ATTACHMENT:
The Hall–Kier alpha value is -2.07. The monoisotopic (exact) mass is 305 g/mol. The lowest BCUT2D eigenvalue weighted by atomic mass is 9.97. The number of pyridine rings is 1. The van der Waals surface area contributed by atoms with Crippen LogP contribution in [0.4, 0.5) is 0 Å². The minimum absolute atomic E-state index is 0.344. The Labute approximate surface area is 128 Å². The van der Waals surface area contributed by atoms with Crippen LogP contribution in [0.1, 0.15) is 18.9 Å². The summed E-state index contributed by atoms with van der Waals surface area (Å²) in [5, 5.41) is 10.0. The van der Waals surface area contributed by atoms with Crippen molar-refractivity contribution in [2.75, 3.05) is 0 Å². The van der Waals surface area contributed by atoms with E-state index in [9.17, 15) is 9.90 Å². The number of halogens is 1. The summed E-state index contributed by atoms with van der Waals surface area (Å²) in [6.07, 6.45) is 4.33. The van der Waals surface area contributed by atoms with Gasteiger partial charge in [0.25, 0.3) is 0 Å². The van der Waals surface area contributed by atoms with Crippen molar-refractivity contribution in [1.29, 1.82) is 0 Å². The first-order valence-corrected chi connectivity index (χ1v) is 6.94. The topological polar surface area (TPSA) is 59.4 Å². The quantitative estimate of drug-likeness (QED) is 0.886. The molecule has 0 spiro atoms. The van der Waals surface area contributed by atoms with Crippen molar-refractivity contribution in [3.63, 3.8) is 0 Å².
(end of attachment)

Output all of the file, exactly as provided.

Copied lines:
The Hall–Kier alpha value is -2.07. The monoisotopic (exact) mass is 305 g/mol. The lowest BCUT2D eigenvalue weighted by atomic mass is 9.97. The number of pyridine rings is 1. The van der Waals surface area contributed by atoms with Crippen LogP contribution in [0.4, 0.5) is 0 Å². The minimum absolute atomic E-state index is 0.344. The Labute approximate surface area is 128 Å². The van der Waals surface area contributed by atoms with Crippen LogP contribution in [0.1, 0.15) is 18.9 Å². The summed E-state index contributed by atoms with van der Waals surface area (Å²) in [5, 5.41) is 10.0. The van der Waals surface area contributed by atoms with Crippen molar-refractivity contribution in [2.75, 3.05) is 0 Å². The van der Waals surface area contributed by atoms with E-state index in [9.17, 15) is 9.90 Å². The number of halogens is 1. The summed E-state index contributed by atoms with van der Waals surface area (Å²) in [6.07, 6.45) is 4.33. The van der Waals surface area contributed by atoms with Gasteiger partial charge in [0.25, 0.3) is 0 Å². The van der Waals surface area contributed by atoms with Crippen molar-refractivity contribution in [1.29, 1.82) is 0 Å². The first-order valence-corrected chi connectivity index (χ1v) is 6.94. The topological polar surface area (TPSA) is 59.4 Å². The quantitative estimate of drug-likeness (QED) is 0.886. The molecule has 0 spiro atoms. The van der Waals surface area contributed by atoms with Crippen molar-refractivity contribution in [3.63, 3.8) is 0 Å².